New Renault Arcana I did something wrong. True, at the first encounter, I was in a hurry and did not do it all.
For some reason I first saw the car as a sporty coupe, judging by the flowing lines and fastback rear.
It’s only after standing back and looking at the full profile that I realized just the extent to which it’s upholstered and riding massively, in 18 Pasadena diamond-cut alloy wheels. I love SUVs a lot.
Shape-Shifter: Renault’s first hybrid, the Arcana, is the French brand’s first purpose-built hybrid and its first SUV with coupe styling.
Then I understood. That’s because the car is Renault’s first purpose-built hybrid and the French giant’s first SUV with a coupe styling.
So the Arcana is actually a crossover whose shape changes depending on the angle from which you look at it.
I was driving the electrified S-edition E-Tech Hybrid 145 Auto, which is mated to a 1.6-litre petrol engine and electric motor mated to a six-speed automatic gearbox.
Pulling power of 145 hp can still return up to 58.9 mpg but emit just 108g/km of CO2.
The electrified S-edition E-Tech Hybrid 145 auto marries a 1.6-litre petrol engine and electric motor to a six-speed automatic gearbox
Performance: The Arcana can comfortably go up to 62 mph in 10.8 seconds and has a top speed of 107 mph
Cleaner: The hybrid Arcana is started in zero-emission electric mode every time and the hybrid system prioritizes electric power over petrol.
My fully stocked car starts at £28,600 and had extras that raised it to £29,800, including Zanzibar Blue Metallic paint (£650), a black roof (£300) and a space-saver Spare wheel (£250) included.
Prices for the full-hybrid range from £26,300 for the base-level Iconic to £30,900 for the sporty top-of-the-range RS line.
But it does come with a slew of safety and driver assistance kits, including anti-lock and active emergency braking, hill-start assist and electronic stability control.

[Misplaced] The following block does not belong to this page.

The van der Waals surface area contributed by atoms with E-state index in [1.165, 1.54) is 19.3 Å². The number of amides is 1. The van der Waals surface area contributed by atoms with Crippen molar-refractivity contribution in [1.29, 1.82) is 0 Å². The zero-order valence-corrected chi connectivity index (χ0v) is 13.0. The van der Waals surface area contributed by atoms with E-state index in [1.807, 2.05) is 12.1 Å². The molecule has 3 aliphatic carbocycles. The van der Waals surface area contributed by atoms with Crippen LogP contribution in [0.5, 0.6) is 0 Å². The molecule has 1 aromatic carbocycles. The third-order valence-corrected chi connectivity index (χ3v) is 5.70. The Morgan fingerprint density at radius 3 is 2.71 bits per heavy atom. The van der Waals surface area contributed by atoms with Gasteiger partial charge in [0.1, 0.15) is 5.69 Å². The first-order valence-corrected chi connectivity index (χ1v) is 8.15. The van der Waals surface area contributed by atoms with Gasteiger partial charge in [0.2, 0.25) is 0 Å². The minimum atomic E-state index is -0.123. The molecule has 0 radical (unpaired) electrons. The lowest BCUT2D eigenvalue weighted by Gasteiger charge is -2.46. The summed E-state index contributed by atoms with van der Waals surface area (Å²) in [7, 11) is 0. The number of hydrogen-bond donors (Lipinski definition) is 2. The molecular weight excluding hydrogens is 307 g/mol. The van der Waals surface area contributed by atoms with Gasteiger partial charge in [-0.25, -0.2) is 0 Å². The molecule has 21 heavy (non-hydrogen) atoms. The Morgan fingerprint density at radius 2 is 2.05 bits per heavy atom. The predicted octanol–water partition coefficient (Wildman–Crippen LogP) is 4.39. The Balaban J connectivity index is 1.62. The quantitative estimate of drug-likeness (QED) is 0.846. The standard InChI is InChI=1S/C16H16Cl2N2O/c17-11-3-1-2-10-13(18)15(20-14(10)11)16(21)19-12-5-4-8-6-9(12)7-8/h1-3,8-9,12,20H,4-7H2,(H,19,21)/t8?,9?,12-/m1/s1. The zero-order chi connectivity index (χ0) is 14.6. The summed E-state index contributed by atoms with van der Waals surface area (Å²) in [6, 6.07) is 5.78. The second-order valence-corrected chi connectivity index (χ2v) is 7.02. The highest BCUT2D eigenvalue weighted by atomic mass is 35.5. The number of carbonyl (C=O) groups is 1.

Pricing: Full hybrids range in price from £26,300 for the base-level Iconic to £30,900 for the sporty top-of-the-range RS line
Comfort: Interior trim includes black fabric, synthetic leather upholstery, manually-adjusting seats, tinted rear windows and 7in driver information display.
Space: The infotainment system includes a 9.3 in touchscreen, while load-lugging owners will enjoy 513 liters of boot space.
Interior trim includes black fabric, synthetic leather upholstery, manually adjustable driver and passenger seats, tinted rear windows and 7in driver information display.
On some longer cruises, it was attractive and comfortable, with a rest 62 mph in 10.8 seconds and a top speed of 107 mph.
The car is started in zero-emission electric mode every time and the hybrid system prioritizes electric power over petrol.
There are three driving modes and the infotainment system includes a 9.3 in touchscreen. Load-lugging owners will enjoy up to 513 liters of boot space.
New book celebrates the 007’s Aston Martin DB5
Iconic: The First Official History of James Bond’s Aston Martin DB5
The first official history of James Bond’s Aston Martin DB5 reflects the quality – from the gorgeous layout to 302 stunning behind-the-scenes photos.
It is co-written by Will Lawrence and Simon Hugo, with a foreword by current Bond actor Daniel Craig – and it is the first time EON Productions, the producer of the James Bond films, has authorized the official history of this iconic car, which Goldfinger and appeared in seven other 007 films (including No Time to Die).
James Bond’s DB5 (£40, Hero Collector’s Books) has been launched to coincide with the release of the 25th Bond film No Time to Die.
Gangs target motorhomes and caravans
A runaway boom has prompted security firm Tracker to warn new owners of caravans and motorhomes about the risk of theft by criminal gangs.
It urges owners to be on their guard as online retailers and auction houses are reporting an increase in sales of used vehicles.
New owners of caravans and motorhomes have been warned about the risk of theft by criminal gangs
Clive Wayne, head of police liaison at Tracker, said: ‘Gangs are taking advantage of high demand and the resulting high prices, stealing to serve a growing market.’
In 2020, Tracker recovered more than £1 million of stolen caravans and motorhomes, and that figure is set to be even higher this year, Mr Wayne said, noting a 29 per cent year-on-year increase .
He said physical barriers include safe storage, alarm systems, hitch locks, wheel clamps and standoffs on doors.
But he also warned: ‘The seasoned and determined criminals will overcome these.’